Chalmers Writing Guide

Punctuation

In English, punctuation, like a comma and a semi-colon, helps make the meaning of a sentence unambiguous. A coherent sentence requires appropriately used punctuation and this will depend on the kind of sentence written and the message meant. The wrong punctuation could change the meaning completely. Compare:

1. Frequently changed grades lead to dissatisfied students.

2. Frequently, changed grades lead to dissatisfied students.

In the first sentence, only the grades are frequently changed, which the students do not like, whereas in the second sentence, the fact that grades are changed often upsets the students.

The most commonly confused punctuation symbols are the comma, colon and semi-colon.  In the tables below, you will find information about these and examples of their use.  It is important to be aware of their functions in the English language as punctuation rules are not always the same in all languages.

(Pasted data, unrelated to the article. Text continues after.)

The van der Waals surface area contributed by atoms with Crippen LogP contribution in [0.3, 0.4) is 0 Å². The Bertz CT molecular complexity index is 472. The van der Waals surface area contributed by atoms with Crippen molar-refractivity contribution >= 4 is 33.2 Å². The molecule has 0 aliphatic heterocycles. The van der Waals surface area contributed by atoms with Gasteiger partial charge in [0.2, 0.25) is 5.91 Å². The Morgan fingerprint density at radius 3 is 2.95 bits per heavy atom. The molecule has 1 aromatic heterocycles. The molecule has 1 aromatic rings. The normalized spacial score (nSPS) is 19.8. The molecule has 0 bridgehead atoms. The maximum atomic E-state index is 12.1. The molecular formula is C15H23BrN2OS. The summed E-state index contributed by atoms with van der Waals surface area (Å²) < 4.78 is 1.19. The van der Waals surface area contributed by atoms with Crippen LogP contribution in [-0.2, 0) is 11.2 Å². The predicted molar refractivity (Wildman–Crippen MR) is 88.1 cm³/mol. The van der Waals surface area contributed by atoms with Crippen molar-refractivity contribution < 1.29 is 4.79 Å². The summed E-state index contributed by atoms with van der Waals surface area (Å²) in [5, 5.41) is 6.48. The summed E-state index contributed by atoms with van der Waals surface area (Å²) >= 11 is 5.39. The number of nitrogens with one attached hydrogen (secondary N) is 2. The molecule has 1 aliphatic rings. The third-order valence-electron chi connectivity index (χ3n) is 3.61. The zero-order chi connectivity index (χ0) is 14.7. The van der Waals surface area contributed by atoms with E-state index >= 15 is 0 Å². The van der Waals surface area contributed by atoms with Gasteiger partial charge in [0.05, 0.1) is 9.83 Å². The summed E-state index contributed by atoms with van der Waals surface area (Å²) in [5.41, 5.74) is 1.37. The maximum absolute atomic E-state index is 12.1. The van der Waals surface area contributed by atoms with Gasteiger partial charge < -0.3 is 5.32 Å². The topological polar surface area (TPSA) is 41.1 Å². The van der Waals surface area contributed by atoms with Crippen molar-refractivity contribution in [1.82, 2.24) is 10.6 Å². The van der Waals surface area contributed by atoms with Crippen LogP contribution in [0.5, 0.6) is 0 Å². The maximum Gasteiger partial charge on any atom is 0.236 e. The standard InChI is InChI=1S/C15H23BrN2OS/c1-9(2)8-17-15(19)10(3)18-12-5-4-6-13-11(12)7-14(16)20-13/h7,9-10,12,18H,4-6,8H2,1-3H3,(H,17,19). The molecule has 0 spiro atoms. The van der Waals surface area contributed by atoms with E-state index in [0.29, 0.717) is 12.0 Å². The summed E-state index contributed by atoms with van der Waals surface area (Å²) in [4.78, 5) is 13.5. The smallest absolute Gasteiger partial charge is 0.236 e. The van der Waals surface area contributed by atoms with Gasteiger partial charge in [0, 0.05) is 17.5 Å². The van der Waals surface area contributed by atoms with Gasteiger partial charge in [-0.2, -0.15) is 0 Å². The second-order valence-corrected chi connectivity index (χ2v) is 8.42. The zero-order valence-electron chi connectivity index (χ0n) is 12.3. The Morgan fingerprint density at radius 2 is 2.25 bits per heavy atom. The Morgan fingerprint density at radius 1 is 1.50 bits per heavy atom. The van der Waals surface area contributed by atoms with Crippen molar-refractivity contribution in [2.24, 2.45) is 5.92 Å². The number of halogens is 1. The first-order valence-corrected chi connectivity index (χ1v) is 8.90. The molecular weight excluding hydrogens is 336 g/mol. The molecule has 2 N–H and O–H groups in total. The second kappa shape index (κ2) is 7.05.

Comma


Colon



Semi-colon



In Summary

Full-stop 
– used to end a complete sentence, longest of pauses.

Comma
– show where pauses are placed
– enclose extra information
– enclose a non-defining relative clause
– increase clarity where ambiguity is possible
– to separate items in a list, to separate adjectives in a series
– to link a dependent and an independent clause when the former starts a sentence
– numbers.

Semi-colon
– longer pauses than commas, but not as long as a full-stop
– connect two independent phrases where meaning is closely connected and no coordinating conjunction is used
– longer lists

Colon
– not used to provide pauses
– introducing a list or a subdivision of a subject